Diabetic foot ulcer

Tackling one of the most serious complications of diabetes.

Diabetic foot ulcer is a common and serious complication of both type 1 and type 2 diabetes mellitus1. Diabetes is associated with ischaemia, neuropathy and deformities that lead to a particularly high risk of developing foot ulcers and a low likelihood of ulcer healing.

Because of the reduced blood supply to the lower limb, diabetic foot ulcers are prone to necrosis, infection, and involvement of deep tissues, including bone2. The age-adjusted rate of lower-limb amputation is estimated to be 15 times greater in individuals with diabetes than in the general population1 2 3.

Approaches to the management of diabetic foot ulcer include debridement, protection from trauma, treatment of infection, control of exudate, and promotion of healing 4.

Patients with type 1 or type 2 diabetes mellitus have a lifetime risk of a foot ulcer of up to 25%2 3. Infected or ischaemic diabetic foot ulcers account for approximately 25% of all hospital admissions for patients with diabetes3 4. Diabetic foot ulcers account for almost two-thirds of all non-traumatic lower limb amputations performed in the Europe and the US1 4 5.

These findings show how important it is to manage diabetic foot ulcer appropriately, quickly, and effectively6.


The causes of diabetic foot ulceration are a combination of chronic narrowing of small arterioles that supply oxygen to the tissues, diabetic arteriolosclerosis, which results in tissue ischaemia, and high venous pressure, resulting in tissue oedema and hypoxia2.

Patients with diabetes develop specific risk factors that lead to foot ulcers, including loss of sensation due to diabetic neuropathy, prior skin damage or ulcers, foot deformity or other causes of pressure, external trauma, infection, and chronic ischaemia due to peripheral artery disease1 2.

Clinical and economic burden

Globally, an estimated 422 million adults were living with diabetes in 2014, compared with 108 million in 1980 1. The global prevalence (age-standardised) of diabetes has nearly doubled since 1980, rising from 4.7% to 8.5% in the adult population, which reflects an increase in associated risk factors, mainly due to obesity. 1

Rates of lower limb amputation, due to diabetic foot ulcer, are typically ten to 20 times those of non-diabetic populations 7. In the US, in 2010, approximately 73,000 non-traumatic lower-limb amputations were performed in adults aged 20 years or older with diabetes; 60% occurred in people with diabetes. 7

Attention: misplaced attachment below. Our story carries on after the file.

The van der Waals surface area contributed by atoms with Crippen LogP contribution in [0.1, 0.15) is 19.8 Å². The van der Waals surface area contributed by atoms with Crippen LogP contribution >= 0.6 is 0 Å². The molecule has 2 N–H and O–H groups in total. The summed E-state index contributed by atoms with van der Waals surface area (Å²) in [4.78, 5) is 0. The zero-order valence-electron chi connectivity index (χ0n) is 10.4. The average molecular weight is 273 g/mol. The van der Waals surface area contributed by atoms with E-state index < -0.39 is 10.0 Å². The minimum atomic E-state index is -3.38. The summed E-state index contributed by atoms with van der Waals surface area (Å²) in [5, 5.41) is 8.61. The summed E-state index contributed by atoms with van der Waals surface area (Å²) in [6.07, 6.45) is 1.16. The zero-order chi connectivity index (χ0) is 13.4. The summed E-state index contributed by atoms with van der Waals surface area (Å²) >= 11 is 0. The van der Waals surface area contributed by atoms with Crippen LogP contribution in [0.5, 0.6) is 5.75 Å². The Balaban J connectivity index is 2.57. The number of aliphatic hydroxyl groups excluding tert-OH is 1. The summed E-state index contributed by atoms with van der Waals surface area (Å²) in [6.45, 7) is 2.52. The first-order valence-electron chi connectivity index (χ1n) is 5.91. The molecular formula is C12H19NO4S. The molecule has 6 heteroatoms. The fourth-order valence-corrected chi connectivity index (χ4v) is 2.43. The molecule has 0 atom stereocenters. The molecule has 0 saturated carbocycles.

In the US, Medicare claims data showed that between 2006 and 2008, patients with a diabetic foot ulcer were seen by their outpatient healthcare provider about 14 times per year and were hospitalised about 1.5 times per year. The US claims data also showed that the cost of care for each claimant with a diabetic foot ulcer was about USD 33,000 for all Medicare services per year 8. Patients with a lower extremity amputation were seen by their outpatient healthcare provider about 12 times per year and were hospitalised about twice per year, with the total cost of care of USD 52,000 per year. 8

Effects on patient quality of life

Studies have shown that patients with diabetes who have a healed foot ulcer have a greater health-related quality of life (HRQoL) when compared with patients with chronic, non-healed diabetic foot ulcers when evaluated using standard questionnaires 9 . Also, for caregivers of diabetic patients with chronic, non-healing foot ulcers, there is a large emotional burden 9 .


Successful treatment and diagnosis of patients with diabetic foot ulcers involves a holistic approach that includes the patients physical, psychological and social health and the status of the wound 10 .

The management of diabetic foot ulcer begins with assessment, grading, and classifying the ulcer based on clinical evaluation of the extent and depth of the ulcer and the presence of infection, which determine the nature and intensity of treatment 6 11 . The degree of ischaemia for patients with diabetic foot ulcers is assessed by ankle-brachial index (ABI) and toe pressure measurements 11 . To test the peripheral neuropathy there is two simple and effective tests used:

  • 10 g Monofilament for testing the sensory neuropathy and should be applied at various sites along the plantar aspect of the foot.
  • Tuning fork standard 128Hz is used to test the ability to feel vibrations, a biothesiometer is a device that also assess the perception of vibration 10